By Carissa Lee
Looking for a quick escape from the returning onslaught of essays and p-sets? Or, perhaps, the ideal site for that annual “still surviving winter quarter” photoshoot? The Cantor Arts Center’s recently-acquired “OY/YO” sculpture, the brainchild of Brooklyn-based artist Deborah Kass, might just provide you with the meditative experience or perfect shot you’ve been looking for.
Although it appears shockingly simple at first glance, the piece is the first iteration in achieving Cantor’s new goal of embracing the contemporary — a warmly welcomed mission considering its collegiate location.
While I highly recommend making the trek to see it in person (it’s a 10-minute bike ride maximum, even from east campus), it would be impossible to touch upon the nature of Kass’ genius without first attempting to describe the sculpture itself.
Right off the bat, passerby are drawn to the piece’s eye-catching, almost-gaudy shade of yellow. At the same time, however, the clear-cut edges and rigid geometry of its eight-foot-wide body imbues it with a self-containing, modern simplicity that’s ever so classy. The perfectly circular hole of the “O” is positioned such that peering through it yields a straight-on view of the nicely groomed, tree-lined sidewalks of Museum Way that are perpendicular to Cantor’s entrance.
It’s everything your average social-media-savvy 20-something-year-old wants nowadays, given that it’s elevated and “artsy” while still retaining a sense of relatability and reminiscence of pop culture. In other words, it’s the quintessential Instagram shot. More important, however, “OY/YO” occupies the blossoming intersection where elements of high culture have become accessible, where the traditionally “high brow” has artfully entangled itself with the “uncultured” masses.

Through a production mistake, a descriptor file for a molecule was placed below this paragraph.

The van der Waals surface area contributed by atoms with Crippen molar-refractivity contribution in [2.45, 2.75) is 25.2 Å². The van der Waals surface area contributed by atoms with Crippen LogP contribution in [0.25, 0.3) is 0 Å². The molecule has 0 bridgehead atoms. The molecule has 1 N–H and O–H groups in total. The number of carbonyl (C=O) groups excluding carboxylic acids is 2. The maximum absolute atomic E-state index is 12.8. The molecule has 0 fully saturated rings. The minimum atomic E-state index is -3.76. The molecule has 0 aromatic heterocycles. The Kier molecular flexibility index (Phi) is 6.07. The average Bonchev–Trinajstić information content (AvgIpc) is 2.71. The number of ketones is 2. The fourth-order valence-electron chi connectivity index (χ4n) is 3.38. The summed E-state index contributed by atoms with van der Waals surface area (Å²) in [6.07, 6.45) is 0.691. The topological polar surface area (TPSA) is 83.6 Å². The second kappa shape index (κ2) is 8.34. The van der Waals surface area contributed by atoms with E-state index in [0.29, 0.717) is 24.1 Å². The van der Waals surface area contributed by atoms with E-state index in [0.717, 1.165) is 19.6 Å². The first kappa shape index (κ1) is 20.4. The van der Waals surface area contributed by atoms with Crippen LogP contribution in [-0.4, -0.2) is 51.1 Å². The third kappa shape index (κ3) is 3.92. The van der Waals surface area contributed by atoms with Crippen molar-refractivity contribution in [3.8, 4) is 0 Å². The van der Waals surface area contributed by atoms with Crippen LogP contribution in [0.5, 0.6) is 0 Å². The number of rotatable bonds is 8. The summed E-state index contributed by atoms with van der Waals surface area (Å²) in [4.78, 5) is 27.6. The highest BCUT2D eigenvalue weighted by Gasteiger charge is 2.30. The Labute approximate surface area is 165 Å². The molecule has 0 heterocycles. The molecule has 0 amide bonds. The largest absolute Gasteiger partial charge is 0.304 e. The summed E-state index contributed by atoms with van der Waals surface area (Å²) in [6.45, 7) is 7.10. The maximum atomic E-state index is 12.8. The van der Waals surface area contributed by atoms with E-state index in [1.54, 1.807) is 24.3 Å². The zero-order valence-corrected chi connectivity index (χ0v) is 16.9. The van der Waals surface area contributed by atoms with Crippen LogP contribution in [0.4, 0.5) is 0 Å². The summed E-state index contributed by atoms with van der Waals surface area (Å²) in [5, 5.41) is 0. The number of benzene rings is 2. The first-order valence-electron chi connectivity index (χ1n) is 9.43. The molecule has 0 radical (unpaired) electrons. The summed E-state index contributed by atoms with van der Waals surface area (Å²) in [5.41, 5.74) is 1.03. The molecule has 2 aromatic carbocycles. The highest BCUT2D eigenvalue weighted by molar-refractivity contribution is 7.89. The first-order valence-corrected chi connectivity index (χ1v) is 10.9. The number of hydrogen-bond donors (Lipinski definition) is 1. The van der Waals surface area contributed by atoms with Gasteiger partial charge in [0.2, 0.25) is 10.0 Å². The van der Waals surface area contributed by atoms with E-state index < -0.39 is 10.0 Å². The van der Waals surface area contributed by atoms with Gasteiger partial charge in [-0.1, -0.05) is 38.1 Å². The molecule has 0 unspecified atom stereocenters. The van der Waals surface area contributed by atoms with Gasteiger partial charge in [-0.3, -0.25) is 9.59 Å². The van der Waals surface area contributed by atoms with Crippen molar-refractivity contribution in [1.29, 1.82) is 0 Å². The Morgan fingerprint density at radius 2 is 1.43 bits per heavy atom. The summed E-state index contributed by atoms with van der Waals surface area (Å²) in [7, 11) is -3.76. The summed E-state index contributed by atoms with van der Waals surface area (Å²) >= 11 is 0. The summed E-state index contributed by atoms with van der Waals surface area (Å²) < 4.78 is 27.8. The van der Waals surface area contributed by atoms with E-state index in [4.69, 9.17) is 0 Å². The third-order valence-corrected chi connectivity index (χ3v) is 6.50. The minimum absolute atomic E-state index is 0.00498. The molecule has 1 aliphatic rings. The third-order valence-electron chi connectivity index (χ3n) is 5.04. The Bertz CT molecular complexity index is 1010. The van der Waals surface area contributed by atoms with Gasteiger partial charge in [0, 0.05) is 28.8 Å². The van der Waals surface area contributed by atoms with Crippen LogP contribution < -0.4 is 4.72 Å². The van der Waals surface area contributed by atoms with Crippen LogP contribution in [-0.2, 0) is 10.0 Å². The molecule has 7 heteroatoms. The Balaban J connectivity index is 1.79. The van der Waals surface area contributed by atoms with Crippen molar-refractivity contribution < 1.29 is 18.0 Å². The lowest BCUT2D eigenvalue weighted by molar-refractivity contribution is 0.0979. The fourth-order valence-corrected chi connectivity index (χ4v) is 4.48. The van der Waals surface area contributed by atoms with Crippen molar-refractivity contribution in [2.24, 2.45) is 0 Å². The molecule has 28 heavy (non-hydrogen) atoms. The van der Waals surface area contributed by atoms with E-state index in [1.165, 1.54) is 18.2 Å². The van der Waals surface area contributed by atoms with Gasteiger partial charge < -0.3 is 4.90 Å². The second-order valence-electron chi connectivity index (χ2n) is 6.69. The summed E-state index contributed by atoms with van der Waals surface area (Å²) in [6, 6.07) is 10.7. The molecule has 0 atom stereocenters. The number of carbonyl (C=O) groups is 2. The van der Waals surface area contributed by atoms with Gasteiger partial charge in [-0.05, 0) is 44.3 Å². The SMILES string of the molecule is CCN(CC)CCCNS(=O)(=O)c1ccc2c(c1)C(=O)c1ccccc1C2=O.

The unique beauty of “OY/YO” lies in its flexibility and universality that seemingly preserve its original meaning despite its overwhelming popularity. Sure, there are plenty of people who are solely “in it for the gram,” but it doesn’t attempt to resist or defend itself against these more shallow pursuits. The phrases “oy” and “yo” themselves are derivatives of human culture and language, begging the question: in sensationalizing the sculpture on social media do we truly disrespect its artistic origins or do we deliver right into the artist’s vision of it as something as widespread and powerful as language?
Indeed, its appeal does seem rather limitless. During my brief visit, I witnessed tourists — both foreign and American — posing with it, swaths of children running around (and atop) it, and passerby of all ages inevitably turning their heads to regard it with some natural curiosity. Personally, I found that it made the Cantor feel less aloof and imposing. On a sunny California afternoon, the glowing yellow silhouette is an exceptional mood brightener: a friendly, quirky reminder of the simpler things in life.
Arriving just in time for the turn of the decade, Deborah Kass’ “OY/YO” is a welcome celebration of diversity, openness, communication and interconnectedness that not only represents a new era for the Cantor, but so too reflects current attitudes on campus. It is, to put it quite simply, a refreshing salute to inclusivity.
Contact Carissa Lee at carislee ‘at’ stanford.edu.